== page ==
• rate this
    +2

    Comment number 101.

    'Doctors may be missing the problem'. Why should doctors be the first people to spot if a child is overweight, underweight or eating poorly? Isn't that the responsibility of the child's parents? Or has that aspect of raising a child also been offloaded onto that amorphous surrogate parent, 'Society'?

  • rate this
    +1

    Comment number 100.

    As a size 10/12 I feel the pressure to be 'skinny' even though I already am. Unless a size 8 magazines/media make me feel fat which is ridiculous! I will never be on the front of a magazine but i'm ok with that. I was brought up to know what is healthy and I think that is what's most important. Parents should teach by example with healthy eating, exercise and positive attitudes towards figures

  • rate this
    +15

    Comment number 99.

    I'm thin and my body doesn't seem to understand the concept of calories, so I can eat anything much to the chagrin of world + dog. I also lift weights and that makes no difference. The comment about supermarkets only stocking low cal foods is accurate. There also is bullying, in that some people perceive you as weak and that leads to constant trouble. Basically, being thin is a nightmare.

  • rate this
    0

    Comment number 98.

    Nice to see the BBC not missing an opportunity to illustrate an article with a picture of a skinny young woman.

  • rate this
    -1

    Comment number 97.

    news_monitor @89
    "responsibility of the parents"

    Congratulations if you've enjoyed success, now able to 'take the credit' for your children's health

    Spare a thought for us failures, with high-risk genes, high-risk jobs, children with high-risk talents, schools attracting similar, universities attracting worse

    All different: always thin can make-it, previously not may not

    Be alert, in CHILDHOOD

  • rate this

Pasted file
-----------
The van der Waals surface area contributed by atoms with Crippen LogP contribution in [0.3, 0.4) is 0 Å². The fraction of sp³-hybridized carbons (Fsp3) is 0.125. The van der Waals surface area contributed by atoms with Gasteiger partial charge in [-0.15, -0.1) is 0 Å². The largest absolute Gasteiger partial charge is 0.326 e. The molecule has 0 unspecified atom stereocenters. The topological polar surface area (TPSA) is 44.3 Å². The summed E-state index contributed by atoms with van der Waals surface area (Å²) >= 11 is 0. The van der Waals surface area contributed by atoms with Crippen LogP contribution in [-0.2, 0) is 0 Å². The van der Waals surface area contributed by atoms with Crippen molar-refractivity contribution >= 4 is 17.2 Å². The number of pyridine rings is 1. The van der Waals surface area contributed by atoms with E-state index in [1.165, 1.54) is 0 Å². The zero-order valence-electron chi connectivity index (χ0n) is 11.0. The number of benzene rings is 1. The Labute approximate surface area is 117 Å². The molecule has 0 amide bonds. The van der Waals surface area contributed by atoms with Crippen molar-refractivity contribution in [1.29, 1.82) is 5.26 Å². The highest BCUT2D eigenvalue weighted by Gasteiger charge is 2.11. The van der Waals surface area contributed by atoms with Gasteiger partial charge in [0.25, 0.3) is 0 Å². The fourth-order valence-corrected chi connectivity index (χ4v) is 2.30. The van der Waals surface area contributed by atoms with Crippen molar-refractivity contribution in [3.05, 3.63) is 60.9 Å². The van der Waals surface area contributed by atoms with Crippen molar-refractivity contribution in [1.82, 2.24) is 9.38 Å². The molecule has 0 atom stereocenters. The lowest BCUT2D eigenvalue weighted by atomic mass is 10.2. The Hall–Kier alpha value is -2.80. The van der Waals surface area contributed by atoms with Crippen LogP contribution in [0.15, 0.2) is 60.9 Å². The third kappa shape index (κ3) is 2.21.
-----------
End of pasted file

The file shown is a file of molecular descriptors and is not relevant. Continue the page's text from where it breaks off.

0

    Comment number 96.

    I went to the most well-known burger dispensary yesterday - the first time in 12 months.

    It was absolutley packed solid with men, women and children and I am sorry to say that most were overweight. I was asked if I wanted it 'large' for each of the 4 meals I ordered.

    We need to curb this relentless pushing of food as a good thing to go & do rather than as a necessity, and learn to cook too.

  • rate this
    +3

    Comment number 95.

    The amount of young people in society today kind of obsessed with how skinny they are is frightening. Social media, especially Instagram (which I thought was for sharing photography, silly me!) is full of teenage girls posting pictures with how they need to 'shed a few pounds for summer' when they already look anorexic!
    This is a big problem in society that some parents need to tackle now.

  • rate this
    +2

    Comment number 94.

    The article is spot-on identifying it as one of our current societal obsessions. It is as prevalent as discussing the weather in the UK now and many folk, not only women as was common, now openly discuss their efforts to lose weight, or how they manage their weight - and bizarrely it also seems acceptable to comment on other peoples' weight as being overweight is an established 'problem'.

  • rate this
    -1

    Comment number 93.

    Heredity plays a part in the type of body we develop. If your ancestors rode into battle shooting arrows, you are far more likely to have naturally bigger thighs & more powerful shoulders&arms. Even more so if yours battled with heavy swords. All of us had more physically active forebears. Making people feel bad because of the DNA they inherit is essentially racist. Consider the DNA before dieting